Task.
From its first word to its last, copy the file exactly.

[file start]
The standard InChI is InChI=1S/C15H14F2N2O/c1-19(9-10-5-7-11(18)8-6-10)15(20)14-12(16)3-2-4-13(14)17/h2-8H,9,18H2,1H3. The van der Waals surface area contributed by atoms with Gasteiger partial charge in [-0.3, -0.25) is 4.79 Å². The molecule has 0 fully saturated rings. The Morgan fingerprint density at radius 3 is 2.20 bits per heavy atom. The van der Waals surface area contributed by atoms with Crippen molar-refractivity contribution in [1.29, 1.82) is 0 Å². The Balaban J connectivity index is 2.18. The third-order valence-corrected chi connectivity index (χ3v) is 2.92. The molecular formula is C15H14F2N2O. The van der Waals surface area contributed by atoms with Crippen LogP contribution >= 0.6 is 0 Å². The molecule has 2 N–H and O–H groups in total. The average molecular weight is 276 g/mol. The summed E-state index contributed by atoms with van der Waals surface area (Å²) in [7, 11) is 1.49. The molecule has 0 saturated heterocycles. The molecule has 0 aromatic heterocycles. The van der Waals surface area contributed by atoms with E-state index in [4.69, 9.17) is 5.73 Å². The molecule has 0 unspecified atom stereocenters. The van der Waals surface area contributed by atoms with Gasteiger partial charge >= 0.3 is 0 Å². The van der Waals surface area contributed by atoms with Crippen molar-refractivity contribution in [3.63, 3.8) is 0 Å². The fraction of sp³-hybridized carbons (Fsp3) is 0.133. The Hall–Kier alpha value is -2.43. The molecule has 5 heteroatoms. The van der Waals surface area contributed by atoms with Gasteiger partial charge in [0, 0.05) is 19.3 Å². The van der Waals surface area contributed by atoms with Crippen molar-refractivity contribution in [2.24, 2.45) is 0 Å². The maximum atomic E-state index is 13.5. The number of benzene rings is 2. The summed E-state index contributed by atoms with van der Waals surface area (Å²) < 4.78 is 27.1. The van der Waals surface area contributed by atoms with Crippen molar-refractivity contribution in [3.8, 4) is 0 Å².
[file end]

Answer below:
The standard InChI is InChI=1S/C15H14F2N2O/c1-19(9-10-5-7-11(18)8-6-10)15(20)14-12(16)3-2-4-13(14)17/h2-8H,9,18H2,1H3. The van der Waals surface area contributed by atoms with Gasteiger partial charge in [-0.3, -0.25) is 4.79 Å². The molecule has 0 fully saturated rings. The Morgan fingerprint density at radius 3 is 2.20 bits per heavy atom. The van der Waals surface area contributed by atoms with Crippen molar-refractivity contribution in [1.29, 1.82) is 0 Å². The Balaban J connectivity index is 2.18. The third-order valence-corrected chi connectivity index (χ3v) is 2.92. The molecular formula is C15H14F2N2O. The van der Waals surface area contributed by atoms with Crippen LogP contribution >= 0.6 is 0 Å². The molecule has 2 N–H and O–H groups in total. The average molecular weight is 276 g/mol. The summed E-state index contributed by atoms with van der Waals surface area (Å²) in [7, 11) is 1.49. The molecule has 0 saturated heterocycles. The molecule has 0 aromatic heterocycles. The van der Waals surface area contributed by atoms with E-state index in [4.69, 9.17) is 5.73 Å². The molecule has 0 unspecified atom stereocenters. The van der Waals surface area contributed by atoms with Gasteiger partial charge >= 0.3 is 0 Å². The van der Waals surface area contributed by atoms with Crippen molar-refractivity contribution in [3.63, 3.8) is 0 Å². The fraction of sp³-hybridized carbons (Fsp3) is 0.133. The Hall–Kier alpha value is -2.43. The molecule has 5 heteroatoms. The van der Waals surface area contributed by atoms with Gasteiger partial charge in [0, 0.05) is 19.3 Å². The van der Waals surface area contributed by atoms with Crippen molar-refractivity contribution in [2.24, 2.45) is 0 Å². The maximum atomic E-state index is 13.5. The number of benzene rings is 2. The summed E-state index contributed by atoms with van der Waals surface area (Å²) < 4.78 is 27.1. The van der Waals surface area contributed by atoms with Crippen molar-refractivity contribution in [3.8, 4) is 0 Å².